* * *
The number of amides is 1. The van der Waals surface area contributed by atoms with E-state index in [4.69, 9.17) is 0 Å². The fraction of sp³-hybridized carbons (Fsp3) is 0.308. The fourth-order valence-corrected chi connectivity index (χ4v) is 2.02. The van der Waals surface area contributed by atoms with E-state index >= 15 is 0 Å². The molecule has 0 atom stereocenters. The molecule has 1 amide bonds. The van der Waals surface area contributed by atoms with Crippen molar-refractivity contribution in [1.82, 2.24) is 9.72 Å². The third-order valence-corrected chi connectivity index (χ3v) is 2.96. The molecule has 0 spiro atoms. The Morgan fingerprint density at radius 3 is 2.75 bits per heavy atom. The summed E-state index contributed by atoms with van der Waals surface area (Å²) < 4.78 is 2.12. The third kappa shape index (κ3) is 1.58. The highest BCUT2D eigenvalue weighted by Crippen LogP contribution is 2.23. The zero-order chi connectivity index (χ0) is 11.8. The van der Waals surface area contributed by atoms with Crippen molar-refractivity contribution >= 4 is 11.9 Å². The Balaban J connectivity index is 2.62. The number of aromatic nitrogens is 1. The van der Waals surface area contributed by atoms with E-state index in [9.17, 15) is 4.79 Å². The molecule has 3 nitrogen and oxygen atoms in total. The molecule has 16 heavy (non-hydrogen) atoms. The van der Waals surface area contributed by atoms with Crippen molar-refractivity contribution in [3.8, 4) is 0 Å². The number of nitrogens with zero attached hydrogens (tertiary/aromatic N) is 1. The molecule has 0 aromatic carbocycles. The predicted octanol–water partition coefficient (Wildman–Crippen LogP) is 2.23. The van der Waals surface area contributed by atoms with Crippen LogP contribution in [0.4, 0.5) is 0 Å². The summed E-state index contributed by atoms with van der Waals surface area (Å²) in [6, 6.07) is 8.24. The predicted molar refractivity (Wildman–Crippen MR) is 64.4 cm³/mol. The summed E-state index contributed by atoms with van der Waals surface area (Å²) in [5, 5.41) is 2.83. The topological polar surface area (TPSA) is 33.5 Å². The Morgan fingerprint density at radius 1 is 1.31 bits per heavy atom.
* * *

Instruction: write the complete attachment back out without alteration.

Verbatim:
The number of amides is 1. The van der Waals surface area contributed by atoms with E-state index in [4.69, 9.17) is 0 Å². The fraction of sp³-hybridized carbons (Fsp3) is 0.308. The fourth-order valence-corrected chi connectivity index (χ4v) is 2.02. The van der Waals surface area contributed by atoms with E-state index >= 15 is 0 Å². The molecule has 0 atom stereocenters. The molecule has 1 amide bonds. The van der Waals surface area contributed by atoms with Crippen molar-refractivity contribution in [1.82, 2.24) is 9.72 Å². The third-order valence-corrected chi connectivity index (χ3v) is 2.96. The molecule has 0 spiro atoms. The Morgan fingerprint density at radius 3 is 2.75 bits per heavy atom. The summed E-state index contributed by atoms with van der Waals surface area (Å²) < 4.78 is 2.12. The third kappa shape index (κ3) is 1.58. The highest BCUT2D eigenvalue weighted by Crippen LogP contribution is 2.23. The zero-order chi connectivity index (χ0) is 11.8. The van der Waals surface area contributed by atoms with Crippen molar-refractivity contribution >= 4 is 11.9 Å². The Balaban J connectivity index is 2.62. The number of aromatic nitrogens is 1. The van der Waals surface area contributed by atoms with E-state index in [9.17, 15) is 4.79 Å². The molecule has 3 nitrogen and oxygen atoms in total. The molecule has 16 heavy (non-hydrogen) atoms. The van der Waals surface area contributed by atoms with Crippen molar-refractivity contribution in [3.8, 4) is 0 Å². The number of nitrogens with zero attached hydrogens (tertiary/aromatic N) is 1. The molecule has 0 aromatic carbocycles. The predicted octanol–water partition coefficient (Wildman–Crippen LogP) is 2.23. The van der Waals surface area contributed by atoms with Crippen LogP contribution in [0.4, 0.5) is 0 Å². The summed E-state index contributed by atoms with van der Waals surface area (Å²) in [6, 6.07) is 8.24. The predicted molar refractivity (Wildman–Crippen MR) is 64.4 cm³/mol. The summed E-state index contributed by atoms with van der Waals surface area (Å²) in [5, 5.41) is 2.83. The topological polar surface area (TPSA) is 33.5 Å². The Morgan fingerprint density at radius 1 is 1.31 bits per heavy atom.